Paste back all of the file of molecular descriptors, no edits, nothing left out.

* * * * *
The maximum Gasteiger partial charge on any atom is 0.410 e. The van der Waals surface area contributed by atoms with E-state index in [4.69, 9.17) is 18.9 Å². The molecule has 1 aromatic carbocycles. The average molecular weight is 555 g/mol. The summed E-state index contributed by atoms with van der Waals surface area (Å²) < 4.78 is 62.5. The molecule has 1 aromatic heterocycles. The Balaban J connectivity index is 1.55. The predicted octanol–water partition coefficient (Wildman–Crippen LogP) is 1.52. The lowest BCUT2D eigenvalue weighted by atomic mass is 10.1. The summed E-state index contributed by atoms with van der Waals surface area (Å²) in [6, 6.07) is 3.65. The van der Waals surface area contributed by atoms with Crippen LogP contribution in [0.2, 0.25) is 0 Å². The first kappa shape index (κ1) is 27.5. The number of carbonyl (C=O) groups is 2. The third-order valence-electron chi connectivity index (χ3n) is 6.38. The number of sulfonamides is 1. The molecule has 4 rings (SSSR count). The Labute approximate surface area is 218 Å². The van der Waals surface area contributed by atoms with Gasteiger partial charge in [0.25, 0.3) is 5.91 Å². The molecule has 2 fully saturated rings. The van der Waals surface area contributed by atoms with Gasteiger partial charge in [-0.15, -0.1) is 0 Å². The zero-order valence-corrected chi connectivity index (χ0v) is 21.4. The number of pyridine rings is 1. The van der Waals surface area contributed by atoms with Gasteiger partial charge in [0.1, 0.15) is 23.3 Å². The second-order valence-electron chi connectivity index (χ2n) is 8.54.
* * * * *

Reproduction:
The maximum Gasteiger partial charge on any atom is 0.410 e. The van der Waals surface area contributed by atoms with E-state index in [4.69, 9.17) is 18.9 Å². The molecule has 1 aromatic carbocycles. The average molecular weight is 555 g/mol. The summed E-state index contributed by atoms with van der Waals surface area (Å²) < 4.78 is 62.5. The molecule has 1 aromatic heterocycles. The Balaban J connectivity index is 1.55. The predicted octanol–water partition coefficient (Wildman–Crippen LogP) is 1.52. The lowest BCUT2D eigenvalue weighted by atomic mass is 10.1. The summed E-state index contributed by atoms with van der Waals surface area (Å²) in [6, 6.07) is 3.65. The van der Waals surface area contributed by atoms with Crippen LogP contribution in [0.2, 0.25) is 0 Å². The first kappa shape index (κ1) is 27.5. The number of carbonyl (C=O) groups is 2. The third-order valence-electron chi connectivity index (χ3n) is 6.38. The number of sulfonamides is 1. The molecule has 4 rings (SSSR count). The Labute approximate surface area is 218 Å². The van der Waals surface area contributed by atoms with Gasteiger partial charge in [0.25, 0.3) is 5.91 Å². The molecule has 2 fully saturated rings. The van der Waals surface area contributed by atoms with Gasteiger partial charge in [-0.15, -0.1) is 0 Å². The zero-order valence-corrected chi connectivity index (χ0v) is 21.4. The number of pyridine rings is 1. The van der Waals surface area contributed by atoms with Gasteiger partial charge in [0.1, 0.15) is 23.3 Å². The second-order valence-electron chi connectivity index (χ2n) is 8.54.